We need to talk more about dyslexia at Cambridge
It’s a bigger issue than you think
Dyslexia. It's a complex word. When you, the everyday reader, first see the word 'dyslexia,' your mind might fly to traits such as having trouble spelling, slow reading, words moving about on a page, those kind of things. In fact, dyslexia is an extremely generalised, umbrella term which covers a hell of a lot of ground.
The British Dyslexia Association states that 'co-occurring difficulties may be seen in aspects of language, motor co-ordination, mental calculation, concentration and personal organisation, but these are not, by themselves, markers of dyslexia.'
All, in all, dyslexia is one tricky tricky thang.
I myself was diagnosed with dyslexia and dyspraxia (a physical coordination disorder) at 13. I was not the consistent top-of-the-class, A* devotee throughout school that many associate with the Cambridge scene. Basically until my mid teens I did average-to-poor in most subjects at school. This was something my teachers found difficult to understand as I worked hard, had got into a selective institution and still did well in a few specific areas such as English and History. It was only when I got to year 8 and reached bottom of my entire school in maths, meaning it was unlikely I would be able to even pass my maths GCSE that my wonderful teacher (shoutout Ms Peric-Matthews utter legend) realised it was more than just a case of taking a while to 'grow into it.'
My own form of dyslexia mainly consists of problems with processing, e.g. poor short term auditory memory, phonological awareness and motor coordination. They particularly affected areas such as maths, where I found processing and remembering of equations and formulas near impossible, but did not impact so heavily on areas such as reading and writing – things most people tend to associate with dyslexia.
Getting it recognised
I was very fortunate, even at quite a late date, to get my dyslexia recognised. Others are not always so lucky. I was able to get the appropriate help, including extra exam time and the use of a laptop in lessons. Without these adjustments I would never have achieved good grades. I certaintly would not be at this university, writing this article for you now.
Many institutions however still don't really appreciate the constraints that dyslexia can have on someone, particularly a student. Like any condition it varies in severity. It is estimated that 1/10 people have dyslexia but this can range from very mild, such as slow processing or writing abilities, to very severe, meaning some dyslexic people are not able to even read properly until their teens or later.
My dyslexia is not so extreme that it actively impedes on my everyday life, but in an academic environment it can feel pretty daunting. Simple things such as note-taking in lectures or processing where your supervisor is dismantling your essay can be tough – in such a pressurised and high flying place as Cambridge, dyslexic students can often feel out of touch.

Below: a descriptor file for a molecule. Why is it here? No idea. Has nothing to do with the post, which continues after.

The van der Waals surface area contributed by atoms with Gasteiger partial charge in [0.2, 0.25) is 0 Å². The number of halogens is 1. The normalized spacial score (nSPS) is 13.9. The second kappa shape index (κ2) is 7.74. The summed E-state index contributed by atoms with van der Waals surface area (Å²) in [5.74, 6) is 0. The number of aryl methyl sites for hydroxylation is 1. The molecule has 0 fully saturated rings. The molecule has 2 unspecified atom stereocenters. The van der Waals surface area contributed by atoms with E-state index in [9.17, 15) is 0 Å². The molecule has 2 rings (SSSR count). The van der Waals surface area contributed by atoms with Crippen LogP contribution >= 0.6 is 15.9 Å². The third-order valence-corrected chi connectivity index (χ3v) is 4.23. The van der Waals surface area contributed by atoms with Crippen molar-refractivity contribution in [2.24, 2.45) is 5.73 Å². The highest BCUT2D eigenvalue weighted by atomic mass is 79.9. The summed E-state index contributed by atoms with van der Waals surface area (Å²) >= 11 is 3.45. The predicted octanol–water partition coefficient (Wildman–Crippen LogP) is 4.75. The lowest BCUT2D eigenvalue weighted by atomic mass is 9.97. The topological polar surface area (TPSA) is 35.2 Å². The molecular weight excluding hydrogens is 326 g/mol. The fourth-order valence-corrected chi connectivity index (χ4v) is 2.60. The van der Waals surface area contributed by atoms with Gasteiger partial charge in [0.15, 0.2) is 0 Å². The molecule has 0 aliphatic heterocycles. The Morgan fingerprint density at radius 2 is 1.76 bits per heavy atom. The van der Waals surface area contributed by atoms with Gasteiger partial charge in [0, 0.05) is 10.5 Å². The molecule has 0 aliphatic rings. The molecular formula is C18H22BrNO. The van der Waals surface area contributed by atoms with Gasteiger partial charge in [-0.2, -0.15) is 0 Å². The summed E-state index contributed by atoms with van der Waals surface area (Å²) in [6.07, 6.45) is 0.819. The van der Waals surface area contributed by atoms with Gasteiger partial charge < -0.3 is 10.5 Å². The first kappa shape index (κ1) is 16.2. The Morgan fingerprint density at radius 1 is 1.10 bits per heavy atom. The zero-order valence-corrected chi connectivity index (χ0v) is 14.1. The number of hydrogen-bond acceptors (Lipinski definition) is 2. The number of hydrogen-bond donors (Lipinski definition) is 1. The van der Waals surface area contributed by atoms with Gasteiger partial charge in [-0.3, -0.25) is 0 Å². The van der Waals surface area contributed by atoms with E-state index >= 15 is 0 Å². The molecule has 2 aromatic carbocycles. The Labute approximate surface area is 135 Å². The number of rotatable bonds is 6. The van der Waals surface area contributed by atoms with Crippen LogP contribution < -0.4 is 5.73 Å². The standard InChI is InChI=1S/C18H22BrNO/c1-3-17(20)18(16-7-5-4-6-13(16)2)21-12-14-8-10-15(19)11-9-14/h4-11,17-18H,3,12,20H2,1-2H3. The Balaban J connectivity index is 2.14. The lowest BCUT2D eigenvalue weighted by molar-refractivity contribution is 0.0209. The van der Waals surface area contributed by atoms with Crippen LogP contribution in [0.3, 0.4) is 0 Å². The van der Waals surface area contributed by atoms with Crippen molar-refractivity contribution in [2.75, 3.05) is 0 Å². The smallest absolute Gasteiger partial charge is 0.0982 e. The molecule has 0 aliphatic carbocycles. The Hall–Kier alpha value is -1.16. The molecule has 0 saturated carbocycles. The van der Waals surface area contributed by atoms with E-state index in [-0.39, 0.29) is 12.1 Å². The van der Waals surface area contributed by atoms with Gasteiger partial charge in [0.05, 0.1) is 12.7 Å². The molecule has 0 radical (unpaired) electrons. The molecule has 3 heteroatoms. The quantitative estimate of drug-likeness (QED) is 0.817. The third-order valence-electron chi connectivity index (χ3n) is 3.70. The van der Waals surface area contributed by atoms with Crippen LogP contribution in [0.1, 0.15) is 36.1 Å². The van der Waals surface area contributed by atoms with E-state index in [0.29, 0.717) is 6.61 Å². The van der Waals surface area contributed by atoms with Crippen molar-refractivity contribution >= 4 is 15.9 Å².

Dyslexia itself has nothing at all to do with general intelligence. Still, when you're having to ask your neighbour to repeat what the lecturer just said for the third time or still having trouble spelling 'medieval' after 3 terms of medieval history papers, it can really hit your self confidence.
Help at Cambridge
Nevertheless, at Cambridge there are places where you can get help. I will forever be indebted to the DRC (disability resource centre) who assist all those classified as 'disabled students' with navigating life at Cam. They provide you with a mental health mentor, assign you a disability advisor, offer study skill workshops before term even starts and you can always request a session with one of the lovely advisors if you want help with anything from essay plans to revision.
At Cambridge, which has the ability to fund such a facility, dyslexic and other disabled students are extremely lucky to have this on offer. Coming from my school, which still had a pretty good amount of assistance compared to other places of education, the DRC was on a whole other level of support.
Yet, there is more that could be done.
One thing I found problematic was exam season. Organising my use of a laptop and extra time was fine, yet, when timetabling meant I would have almost 8hrs worth of exams in one day with only a 45 minute break in between, it was extremely difficult to try and renegotiate this. The DRC perfectly understood the fact that with my form of dyslexia I would find it immensely draining to do that much in one day. However, as they have no official representation within college or power over college decisions, they had no real way of helping me.
In the end, after a fair amount of poking and prodding I was able to get a 2hr break, even if the uni could not allow for a re-shift of my timetable so I could have an exam on another day. However, the lack of anyone within college with expertise on specific learning difficulties meant everything fell on the already overburdened tutorial office.
Most colleges do have a disability rep on their JCR, but with all due respect, this student will not have the qualifications or training to be able to help with a student coping with dyslexia or other learning difficulties. The DRC is a brilliant resource for us to have, but if its influence cannot reach us within college, vital arrangements for things such as exams could prove detrimental to students with much more severe problems.
Dyslexia is an extremely varied and diverse condition that can be coped with well at Cambridge. Dyslexic students can and should expect good support – all we need now is that little extra push from college to help us on our way.